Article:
Both parents then wanted to know if the injuries could be self-inflicted. When the pathologist explained that the injuries were consistent with sexual assault. The father became visibly nervous and put his head in his hands. The mother maintained that the daughter "would not kill herself over being raped." Both parents insisted that the daughter was never really out of their sight.


Eventually, the father was re-scheduled and took the polygraph test at the police station. He failed the polygraph test on questions concerning his knowledge of the death of his daughter.

Do you know for sure how your daughter died?
Did you murder your daughter?
Are you now withholding any pertinent information about your daughter's death from the police?

When the father was informed that he had failed the polygraph test he provided a detailed confession to the rape and sodomy of his daughter.

However, the detective who was interrogating the father regarding the sexual assault unwittingly provided the suspect with a way out when he stated, "I then told (the father) that because he did this, his daughter was not able to handle it and this was why she hung herself." This was a major error. The father made no further admissions concerning the death.

The mother was never given a polygraph examination. She provided the alibi for her husband by stating that her husband was out of the house when the daughter died. She actually testified in grand jury under oath that she saw her daughter alive after the father left for work. The mother was never charged.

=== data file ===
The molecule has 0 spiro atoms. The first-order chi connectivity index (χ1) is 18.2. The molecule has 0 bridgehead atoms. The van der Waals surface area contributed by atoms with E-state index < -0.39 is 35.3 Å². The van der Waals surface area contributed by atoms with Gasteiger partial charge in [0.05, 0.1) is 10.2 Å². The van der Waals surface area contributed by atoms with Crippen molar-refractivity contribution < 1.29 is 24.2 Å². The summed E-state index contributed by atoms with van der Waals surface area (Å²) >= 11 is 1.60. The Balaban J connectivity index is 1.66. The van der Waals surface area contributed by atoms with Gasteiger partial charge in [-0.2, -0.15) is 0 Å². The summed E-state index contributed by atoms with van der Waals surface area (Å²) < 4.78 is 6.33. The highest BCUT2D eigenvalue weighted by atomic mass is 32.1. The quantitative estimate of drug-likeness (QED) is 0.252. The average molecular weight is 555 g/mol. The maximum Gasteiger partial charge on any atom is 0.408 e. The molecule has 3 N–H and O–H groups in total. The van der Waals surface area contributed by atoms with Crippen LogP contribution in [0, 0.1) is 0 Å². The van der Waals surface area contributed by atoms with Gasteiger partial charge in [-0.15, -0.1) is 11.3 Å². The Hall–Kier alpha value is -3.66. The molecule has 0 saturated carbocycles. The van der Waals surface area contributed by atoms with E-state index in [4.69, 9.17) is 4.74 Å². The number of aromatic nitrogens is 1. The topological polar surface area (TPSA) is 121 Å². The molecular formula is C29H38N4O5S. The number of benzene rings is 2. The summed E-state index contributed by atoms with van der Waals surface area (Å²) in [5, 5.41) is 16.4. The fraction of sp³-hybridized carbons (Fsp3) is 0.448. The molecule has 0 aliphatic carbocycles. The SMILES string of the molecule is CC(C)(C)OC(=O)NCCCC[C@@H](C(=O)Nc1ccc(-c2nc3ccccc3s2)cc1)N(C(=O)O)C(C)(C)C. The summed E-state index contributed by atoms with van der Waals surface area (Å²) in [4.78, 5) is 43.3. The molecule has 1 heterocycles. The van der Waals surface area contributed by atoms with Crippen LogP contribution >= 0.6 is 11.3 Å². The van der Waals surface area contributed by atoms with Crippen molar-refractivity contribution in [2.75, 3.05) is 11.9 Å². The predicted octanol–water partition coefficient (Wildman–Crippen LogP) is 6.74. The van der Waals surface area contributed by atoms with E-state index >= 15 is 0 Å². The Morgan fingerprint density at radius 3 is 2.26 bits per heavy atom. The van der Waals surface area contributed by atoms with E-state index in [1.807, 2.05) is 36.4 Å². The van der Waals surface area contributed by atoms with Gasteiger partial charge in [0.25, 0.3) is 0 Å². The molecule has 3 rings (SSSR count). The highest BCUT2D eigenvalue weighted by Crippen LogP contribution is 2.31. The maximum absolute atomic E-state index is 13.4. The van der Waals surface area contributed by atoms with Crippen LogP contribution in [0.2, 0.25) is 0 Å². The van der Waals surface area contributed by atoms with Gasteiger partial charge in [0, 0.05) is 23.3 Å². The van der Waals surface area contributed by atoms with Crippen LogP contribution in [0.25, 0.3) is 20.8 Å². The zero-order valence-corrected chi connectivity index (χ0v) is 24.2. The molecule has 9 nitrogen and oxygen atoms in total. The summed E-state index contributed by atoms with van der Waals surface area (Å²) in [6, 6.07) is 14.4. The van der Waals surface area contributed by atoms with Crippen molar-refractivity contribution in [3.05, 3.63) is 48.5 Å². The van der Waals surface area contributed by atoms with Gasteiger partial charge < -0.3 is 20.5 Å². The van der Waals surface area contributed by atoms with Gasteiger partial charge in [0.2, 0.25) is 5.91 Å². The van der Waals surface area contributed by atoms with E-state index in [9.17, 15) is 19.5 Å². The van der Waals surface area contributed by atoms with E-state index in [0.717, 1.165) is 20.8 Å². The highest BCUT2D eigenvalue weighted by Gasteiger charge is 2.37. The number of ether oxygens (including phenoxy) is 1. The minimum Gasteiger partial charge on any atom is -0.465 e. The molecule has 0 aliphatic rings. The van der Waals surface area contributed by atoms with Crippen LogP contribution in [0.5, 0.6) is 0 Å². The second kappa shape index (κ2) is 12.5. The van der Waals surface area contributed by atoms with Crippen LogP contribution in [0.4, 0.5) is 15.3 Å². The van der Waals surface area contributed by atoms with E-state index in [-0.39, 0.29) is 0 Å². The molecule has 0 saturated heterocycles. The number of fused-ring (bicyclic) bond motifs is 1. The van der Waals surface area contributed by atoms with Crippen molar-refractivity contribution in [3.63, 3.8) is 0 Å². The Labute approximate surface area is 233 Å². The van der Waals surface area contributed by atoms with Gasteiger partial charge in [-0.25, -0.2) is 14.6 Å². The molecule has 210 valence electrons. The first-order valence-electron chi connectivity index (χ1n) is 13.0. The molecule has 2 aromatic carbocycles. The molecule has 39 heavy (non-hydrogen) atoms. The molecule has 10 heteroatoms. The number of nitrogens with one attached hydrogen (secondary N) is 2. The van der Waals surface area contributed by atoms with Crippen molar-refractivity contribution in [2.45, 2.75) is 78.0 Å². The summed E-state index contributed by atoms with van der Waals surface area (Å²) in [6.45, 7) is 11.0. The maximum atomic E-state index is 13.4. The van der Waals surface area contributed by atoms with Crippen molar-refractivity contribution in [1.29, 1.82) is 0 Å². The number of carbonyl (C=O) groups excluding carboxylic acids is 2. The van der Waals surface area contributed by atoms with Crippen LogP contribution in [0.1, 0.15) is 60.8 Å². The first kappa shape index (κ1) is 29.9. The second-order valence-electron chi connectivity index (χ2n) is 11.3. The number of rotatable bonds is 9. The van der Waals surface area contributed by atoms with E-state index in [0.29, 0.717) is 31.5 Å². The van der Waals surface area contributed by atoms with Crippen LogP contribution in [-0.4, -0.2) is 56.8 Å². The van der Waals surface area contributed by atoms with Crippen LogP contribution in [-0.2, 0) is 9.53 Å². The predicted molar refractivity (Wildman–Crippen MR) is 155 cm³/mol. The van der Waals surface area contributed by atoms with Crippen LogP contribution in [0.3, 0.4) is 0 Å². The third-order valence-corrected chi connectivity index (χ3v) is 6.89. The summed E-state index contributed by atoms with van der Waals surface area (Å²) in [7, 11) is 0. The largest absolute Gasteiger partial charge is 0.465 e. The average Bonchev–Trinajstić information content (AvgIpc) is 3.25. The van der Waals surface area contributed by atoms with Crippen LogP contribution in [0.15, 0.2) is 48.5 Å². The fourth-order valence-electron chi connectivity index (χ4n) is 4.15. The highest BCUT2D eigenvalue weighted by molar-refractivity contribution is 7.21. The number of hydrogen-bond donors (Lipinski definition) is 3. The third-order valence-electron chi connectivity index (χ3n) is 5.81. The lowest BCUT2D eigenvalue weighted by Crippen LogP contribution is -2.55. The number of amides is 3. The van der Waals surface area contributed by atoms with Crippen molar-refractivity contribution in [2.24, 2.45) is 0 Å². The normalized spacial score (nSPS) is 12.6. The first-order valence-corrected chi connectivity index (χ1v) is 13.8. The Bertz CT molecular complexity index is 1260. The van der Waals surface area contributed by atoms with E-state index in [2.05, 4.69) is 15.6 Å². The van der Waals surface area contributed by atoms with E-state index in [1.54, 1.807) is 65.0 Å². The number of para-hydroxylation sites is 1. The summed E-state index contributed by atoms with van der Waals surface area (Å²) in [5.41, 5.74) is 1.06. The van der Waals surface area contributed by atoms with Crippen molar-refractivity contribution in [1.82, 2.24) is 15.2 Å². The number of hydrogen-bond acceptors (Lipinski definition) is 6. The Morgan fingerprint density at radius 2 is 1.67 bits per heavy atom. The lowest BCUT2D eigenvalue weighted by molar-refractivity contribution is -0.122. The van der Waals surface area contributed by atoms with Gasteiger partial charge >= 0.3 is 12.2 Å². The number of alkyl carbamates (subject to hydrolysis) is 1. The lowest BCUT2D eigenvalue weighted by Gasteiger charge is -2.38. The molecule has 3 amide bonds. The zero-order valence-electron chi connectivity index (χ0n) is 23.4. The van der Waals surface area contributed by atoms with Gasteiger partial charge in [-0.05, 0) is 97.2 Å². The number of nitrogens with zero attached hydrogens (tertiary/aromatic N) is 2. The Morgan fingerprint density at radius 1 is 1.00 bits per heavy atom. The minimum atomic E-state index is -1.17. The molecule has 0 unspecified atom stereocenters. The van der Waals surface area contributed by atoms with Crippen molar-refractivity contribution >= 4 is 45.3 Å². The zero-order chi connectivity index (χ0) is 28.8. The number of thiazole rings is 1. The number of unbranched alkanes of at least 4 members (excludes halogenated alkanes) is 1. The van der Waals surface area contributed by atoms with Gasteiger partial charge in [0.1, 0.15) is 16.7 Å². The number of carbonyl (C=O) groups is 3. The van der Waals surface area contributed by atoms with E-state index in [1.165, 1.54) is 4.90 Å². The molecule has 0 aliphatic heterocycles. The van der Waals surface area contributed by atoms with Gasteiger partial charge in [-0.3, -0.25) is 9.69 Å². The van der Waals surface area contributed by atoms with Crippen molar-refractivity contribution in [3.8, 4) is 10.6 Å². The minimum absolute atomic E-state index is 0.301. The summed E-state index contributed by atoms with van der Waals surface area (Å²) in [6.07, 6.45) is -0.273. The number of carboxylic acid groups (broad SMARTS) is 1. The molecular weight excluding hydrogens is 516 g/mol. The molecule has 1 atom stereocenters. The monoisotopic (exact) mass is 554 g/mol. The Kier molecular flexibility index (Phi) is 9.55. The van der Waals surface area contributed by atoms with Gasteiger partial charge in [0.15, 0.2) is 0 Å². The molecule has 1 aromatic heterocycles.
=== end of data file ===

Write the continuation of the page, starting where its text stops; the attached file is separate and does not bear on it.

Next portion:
Initial Response

Review of the Police and Medical Examiner Investigator's Reports

A review of the initial Responding Officer's reports coupled with the various police and medical investigative reports reveals a number of discrepancies in the times that certain activities were alleged to have taken place. The mother and father agreed that the decedent got up at 8:00 A.M. and watched cartoons with her brothers until she came down to breakfast at 9:30 A.M.

However, after this the activities of the mother, father, and daughter are suspect. The parents of the victim provide different time frames to account for their activities and the whereabouts of their daughter from 10:00 A.M. until she is found hanging from her bedpost at 1:00 P.M.

In addition, both parents provided conflicting information about certain elements in the crime scene. These contradictions continued throughout the reports: